The Czech Republic could become the first post-communist country to legalise same sex marriage. An amendment to the country’s Civil Code is set to have its first reading in Parliament this week. While polls show that the majority of the country supports the move, there is also an opposing bill on the table.
Apart from the symbolic difference of being called “registered partners” rather than “spouses”, gay marriage advocates also say there are practical deficiencies. These include the inability to claim widow pensions, or to collectively adopt a child.
Yet gay couples are now hoping things could change. An amendment to the Czech Civil Code, which allows same-sex marriage, is set to have its first reading in Parliament this week.
Radek Konečný from the Jsme fér movement, which advocates gay marriage, says the initiative has strong backing among the LGBT community.
“I consider it an important measure that would help members of the community live better lives in this country. The Czech Republic has a unique opportunity to become the first post-communist country to legalise gay marriage and place itself among the modern part of the world.”
Supporters of the bill can also rely on backing from the majority of the population, says sociologist Daniel Prokop from the MEDIAN research agency, who analysed polling results from three separate agencies.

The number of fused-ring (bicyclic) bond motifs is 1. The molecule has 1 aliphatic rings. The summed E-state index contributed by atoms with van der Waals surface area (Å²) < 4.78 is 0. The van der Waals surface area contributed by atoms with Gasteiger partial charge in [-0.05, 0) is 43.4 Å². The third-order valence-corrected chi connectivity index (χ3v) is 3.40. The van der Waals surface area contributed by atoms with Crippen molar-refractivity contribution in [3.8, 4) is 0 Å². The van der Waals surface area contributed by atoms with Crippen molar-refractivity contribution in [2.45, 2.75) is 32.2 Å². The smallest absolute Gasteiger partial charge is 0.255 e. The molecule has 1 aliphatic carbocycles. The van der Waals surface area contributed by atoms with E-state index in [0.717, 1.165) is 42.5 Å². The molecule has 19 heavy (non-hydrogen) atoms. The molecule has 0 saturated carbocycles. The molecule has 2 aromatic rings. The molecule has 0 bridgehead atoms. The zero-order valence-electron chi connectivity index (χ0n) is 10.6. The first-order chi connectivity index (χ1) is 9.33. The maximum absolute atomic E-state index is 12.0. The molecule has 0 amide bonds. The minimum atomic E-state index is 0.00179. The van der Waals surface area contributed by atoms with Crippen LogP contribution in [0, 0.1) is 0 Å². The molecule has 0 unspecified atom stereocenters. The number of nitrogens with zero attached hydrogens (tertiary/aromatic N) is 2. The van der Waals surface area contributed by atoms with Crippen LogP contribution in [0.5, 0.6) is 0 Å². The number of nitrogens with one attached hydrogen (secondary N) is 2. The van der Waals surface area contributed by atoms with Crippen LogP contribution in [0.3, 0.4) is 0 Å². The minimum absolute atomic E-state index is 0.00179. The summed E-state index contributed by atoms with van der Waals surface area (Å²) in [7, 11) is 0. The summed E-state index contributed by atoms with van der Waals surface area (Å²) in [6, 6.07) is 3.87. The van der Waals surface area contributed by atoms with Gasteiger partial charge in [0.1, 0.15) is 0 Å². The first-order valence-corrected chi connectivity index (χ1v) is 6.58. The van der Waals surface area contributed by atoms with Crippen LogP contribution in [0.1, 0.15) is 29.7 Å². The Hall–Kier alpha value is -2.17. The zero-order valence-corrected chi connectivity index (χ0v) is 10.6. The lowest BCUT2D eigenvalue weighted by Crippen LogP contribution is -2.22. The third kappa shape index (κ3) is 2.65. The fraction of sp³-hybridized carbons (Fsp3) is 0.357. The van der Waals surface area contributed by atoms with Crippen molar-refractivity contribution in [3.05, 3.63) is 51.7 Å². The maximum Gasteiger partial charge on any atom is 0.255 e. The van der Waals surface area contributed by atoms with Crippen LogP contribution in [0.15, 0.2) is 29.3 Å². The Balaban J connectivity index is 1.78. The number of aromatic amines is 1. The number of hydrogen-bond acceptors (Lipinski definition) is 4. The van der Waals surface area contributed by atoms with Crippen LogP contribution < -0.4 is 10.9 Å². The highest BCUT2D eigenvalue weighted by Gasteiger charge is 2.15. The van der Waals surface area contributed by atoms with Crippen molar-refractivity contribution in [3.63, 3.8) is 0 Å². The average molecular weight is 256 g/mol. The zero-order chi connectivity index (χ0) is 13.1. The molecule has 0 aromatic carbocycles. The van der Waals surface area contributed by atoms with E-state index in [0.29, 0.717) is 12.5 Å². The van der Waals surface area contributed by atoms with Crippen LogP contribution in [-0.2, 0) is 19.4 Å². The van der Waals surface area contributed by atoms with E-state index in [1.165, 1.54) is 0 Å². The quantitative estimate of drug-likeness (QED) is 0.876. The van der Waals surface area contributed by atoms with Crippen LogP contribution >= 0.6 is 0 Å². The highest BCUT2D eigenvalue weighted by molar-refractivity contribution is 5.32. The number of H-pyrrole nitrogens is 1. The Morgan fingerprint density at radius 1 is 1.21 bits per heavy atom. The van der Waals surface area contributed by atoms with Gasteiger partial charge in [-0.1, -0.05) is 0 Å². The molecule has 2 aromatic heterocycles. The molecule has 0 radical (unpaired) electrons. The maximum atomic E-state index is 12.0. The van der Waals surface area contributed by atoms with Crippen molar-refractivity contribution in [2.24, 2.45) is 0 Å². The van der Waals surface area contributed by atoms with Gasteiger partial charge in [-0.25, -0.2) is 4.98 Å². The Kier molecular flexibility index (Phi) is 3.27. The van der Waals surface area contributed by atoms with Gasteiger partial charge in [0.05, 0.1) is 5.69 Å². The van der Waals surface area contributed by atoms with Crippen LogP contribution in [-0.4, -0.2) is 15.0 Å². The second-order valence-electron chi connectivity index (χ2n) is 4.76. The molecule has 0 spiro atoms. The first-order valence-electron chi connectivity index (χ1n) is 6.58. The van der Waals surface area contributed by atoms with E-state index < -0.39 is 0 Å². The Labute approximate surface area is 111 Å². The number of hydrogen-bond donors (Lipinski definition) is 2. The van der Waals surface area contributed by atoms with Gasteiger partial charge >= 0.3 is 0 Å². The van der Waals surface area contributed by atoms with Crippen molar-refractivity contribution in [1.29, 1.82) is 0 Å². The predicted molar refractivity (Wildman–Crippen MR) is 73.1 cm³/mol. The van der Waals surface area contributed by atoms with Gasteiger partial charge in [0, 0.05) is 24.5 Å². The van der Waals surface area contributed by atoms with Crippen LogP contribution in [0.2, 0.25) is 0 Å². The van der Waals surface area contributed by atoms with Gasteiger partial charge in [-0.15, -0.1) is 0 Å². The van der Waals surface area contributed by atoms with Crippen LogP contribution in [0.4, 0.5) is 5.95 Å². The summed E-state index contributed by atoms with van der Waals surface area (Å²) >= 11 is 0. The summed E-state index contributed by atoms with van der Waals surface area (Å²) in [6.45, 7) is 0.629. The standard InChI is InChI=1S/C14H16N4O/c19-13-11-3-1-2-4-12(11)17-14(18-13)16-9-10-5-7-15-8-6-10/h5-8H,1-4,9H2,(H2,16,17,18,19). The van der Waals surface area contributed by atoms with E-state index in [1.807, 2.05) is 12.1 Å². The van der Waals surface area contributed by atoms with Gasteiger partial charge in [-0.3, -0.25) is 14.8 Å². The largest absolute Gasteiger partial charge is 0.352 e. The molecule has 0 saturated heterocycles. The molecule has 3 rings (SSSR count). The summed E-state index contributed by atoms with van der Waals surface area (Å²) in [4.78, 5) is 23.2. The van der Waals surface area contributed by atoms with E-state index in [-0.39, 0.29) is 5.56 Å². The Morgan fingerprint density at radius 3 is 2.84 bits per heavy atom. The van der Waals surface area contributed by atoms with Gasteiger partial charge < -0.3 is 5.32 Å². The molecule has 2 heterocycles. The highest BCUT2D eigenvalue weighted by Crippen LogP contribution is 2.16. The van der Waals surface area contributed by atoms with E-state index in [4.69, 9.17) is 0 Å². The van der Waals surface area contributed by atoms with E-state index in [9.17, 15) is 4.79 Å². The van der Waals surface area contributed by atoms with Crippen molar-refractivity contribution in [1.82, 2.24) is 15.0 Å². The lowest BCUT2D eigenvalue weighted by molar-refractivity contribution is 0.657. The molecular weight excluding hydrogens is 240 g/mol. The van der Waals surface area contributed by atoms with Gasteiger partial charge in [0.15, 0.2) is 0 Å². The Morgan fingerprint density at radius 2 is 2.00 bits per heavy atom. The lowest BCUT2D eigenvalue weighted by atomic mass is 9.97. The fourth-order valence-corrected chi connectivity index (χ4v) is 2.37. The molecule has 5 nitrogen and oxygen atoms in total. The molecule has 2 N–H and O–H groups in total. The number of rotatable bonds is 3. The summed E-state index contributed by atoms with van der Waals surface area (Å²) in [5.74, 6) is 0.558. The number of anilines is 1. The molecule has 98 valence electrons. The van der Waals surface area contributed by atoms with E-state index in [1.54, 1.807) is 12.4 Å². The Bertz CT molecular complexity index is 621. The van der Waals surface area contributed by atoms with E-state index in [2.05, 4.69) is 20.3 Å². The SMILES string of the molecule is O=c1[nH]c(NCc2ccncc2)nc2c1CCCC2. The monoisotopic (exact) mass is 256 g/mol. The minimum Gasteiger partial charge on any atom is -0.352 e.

“Since 2015 the majority of Czechs support gay marriage and you cannot find any reliable survey that would show otherwise. If you combine the three recent surveys from 2015, you can see that more or less 60 percent of Czechs support gay marriage and 35 percent are against.”
While support for it has come from across the political spectrum, including MPs from the largest ANO party, as well as some opposition parties, opinions within the parties themselves seem split and MPs are unlikely to vote unilaterally.
A counter-bill, which seeks to coin the term ‘marriage’ as an exclusive union between man and woman is also set to be discussed.
The proposition was put forward by the Christian Democrats. Their MP, Marek Výborný, says that his party is also against the right for gay couples to adopt children. However, they are willing to discuss the extension of other marriage rights to registered partners.
“We did not prepare the amendment as a reaction to the proposal of our colleagues. In context of the debate surrounding the definition of marriage, which was led both in society and Parliament, we came to the conclusion that marriage is such an important institution that, as in some other European states, it deserves to be protected by the constitution.”
Mr. Výborný says the bill is unlikely to be passed in the coming week. However, even if it were to pass eventually, it will run into difficulties with the President, who said that he is considering vetoing such legislation.